At issue in the case were regulations the FEC wrote in response to the 2002 campaign finance law -- named for Senate sponsors John McCain (R-Ariz.) and Russell Feingold (D-Wis.). Sponsors of the law sued the FEC arguing that the rules were too lax, and the court agreed.

Following the money through Congress and through the Federal Election Commission* could be, and is, a full time job for watchdogs and activists. Generally it is not my cup of tea. Today we added a bit of "bipartisan lemon" to the tea. We may try it again from time to time, in the spirit of even-handedness. Meanwhile, do not expect the Federal Election Commission to be watching over the 2008 elections. See the reference below.

*Reference: Wikipedia: Federal Election Commission. To quote:

The Chairmanship of the Commission rotates among the members each year, with no member serving as Chairman more than once during his or her term. As of January, 2008, four of the six Commission seats were vacant, as the Senate failed to vote on full terms for recess appointees and nominees Hans von Spakovsky (Republican), Robert Lenhard and Steven Walther (Democrats) to the Commission. This Senate failure was due to partisan fighting over the nomination of von Spakovsky, who had served on a recess appointment from January of 2006 through December of 2007. Additionally, no Republican has been nominated to replace Michael Toner, who resigned in March of 2007. Thus the current composition of the FEC includes Republican commissioner David Mason (Chairman) and Democratic commissioner Ellen Weintraub (Vice Chair). Both Commissioners Mason and Weintraub are serving past the end of their terms because successors has not yet been named, so that as of January 2008 none of the six Commission seats was filled by a duly nominated and Senate-confirmed Commissioner.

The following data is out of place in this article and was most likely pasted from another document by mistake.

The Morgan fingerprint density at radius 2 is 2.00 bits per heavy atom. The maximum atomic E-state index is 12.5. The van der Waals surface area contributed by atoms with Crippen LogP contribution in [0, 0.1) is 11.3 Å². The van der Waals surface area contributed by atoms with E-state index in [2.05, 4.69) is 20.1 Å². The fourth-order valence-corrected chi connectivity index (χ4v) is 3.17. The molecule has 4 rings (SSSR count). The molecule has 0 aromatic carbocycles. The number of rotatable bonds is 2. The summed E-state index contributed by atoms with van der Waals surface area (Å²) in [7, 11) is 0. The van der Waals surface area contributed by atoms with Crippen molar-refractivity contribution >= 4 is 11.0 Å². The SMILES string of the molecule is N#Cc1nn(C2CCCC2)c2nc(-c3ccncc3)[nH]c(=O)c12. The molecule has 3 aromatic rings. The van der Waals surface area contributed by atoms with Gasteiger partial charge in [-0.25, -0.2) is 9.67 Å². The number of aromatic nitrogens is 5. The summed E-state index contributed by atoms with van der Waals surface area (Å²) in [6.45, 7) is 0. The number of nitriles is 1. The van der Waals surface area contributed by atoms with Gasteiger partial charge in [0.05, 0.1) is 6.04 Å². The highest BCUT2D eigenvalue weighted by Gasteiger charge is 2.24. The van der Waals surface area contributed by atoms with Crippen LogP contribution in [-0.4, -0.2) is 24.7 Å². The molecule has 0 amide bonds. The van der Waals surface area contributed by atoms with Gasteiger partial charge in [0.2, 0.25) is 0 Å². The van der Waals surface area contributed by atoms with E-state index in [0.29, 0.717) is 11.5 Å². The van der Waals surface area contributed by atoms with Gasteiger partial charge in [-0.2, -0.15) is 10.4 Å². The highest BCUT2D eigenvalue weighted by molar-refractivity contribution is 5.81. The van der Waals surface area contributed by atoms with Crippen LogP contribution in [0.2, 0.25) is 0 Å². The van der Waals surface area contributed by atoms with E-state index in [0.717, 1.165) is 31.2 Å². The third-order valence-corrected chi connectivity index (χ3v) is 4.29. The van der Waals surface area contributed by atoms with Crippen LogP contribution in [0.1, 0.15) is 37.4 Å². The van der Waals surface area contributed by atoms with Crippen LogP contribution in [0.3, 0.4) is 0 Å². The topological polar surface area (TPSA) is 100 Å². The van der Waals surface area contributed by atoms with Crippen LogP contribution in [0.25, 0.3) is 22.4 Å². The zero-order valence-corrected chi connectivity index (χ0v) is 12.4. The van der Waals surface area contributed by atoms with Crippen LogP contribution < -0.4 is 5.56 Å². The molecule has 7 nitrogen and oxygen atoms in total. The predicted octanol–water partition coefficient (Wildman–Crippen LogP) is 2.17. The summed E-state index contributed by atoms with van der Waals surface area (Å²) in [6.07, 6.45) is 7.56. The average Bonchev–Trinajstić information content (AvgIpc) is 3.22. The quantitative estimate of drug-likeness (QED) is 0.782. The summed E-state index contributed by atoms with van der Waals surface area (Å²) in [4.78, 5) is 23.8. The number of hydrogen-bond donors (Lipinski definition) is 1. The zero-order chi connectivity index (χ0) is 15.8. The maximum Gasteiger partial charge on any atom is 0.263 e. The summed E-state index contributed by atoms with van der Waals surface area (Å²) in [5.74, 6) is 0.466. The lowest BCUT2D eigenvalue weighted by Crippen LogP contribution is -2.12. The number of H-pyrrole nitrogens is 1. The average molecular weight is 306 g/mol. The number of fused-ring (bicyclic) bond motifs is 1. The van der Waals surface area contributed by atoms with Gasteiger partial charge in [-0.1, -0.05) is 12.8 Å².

I will be traveling soon to visit my family of origin in Wyoming. Therefore blog posting may be much more sporadic. But I will be tuned in to the web as much as possible, given technology and circumstances.

Today in history -- Constitutional Convention, June 17, 1787: George Washington heard sermon of Rev. William White, Chaplain of Congress.

View my current slide show about the Bush years -- "Millennium" -- at the bottom of this column.

(Cross-posted at The Reaction.)

My “creativity and dreaming” post today is at Making Good Mondays.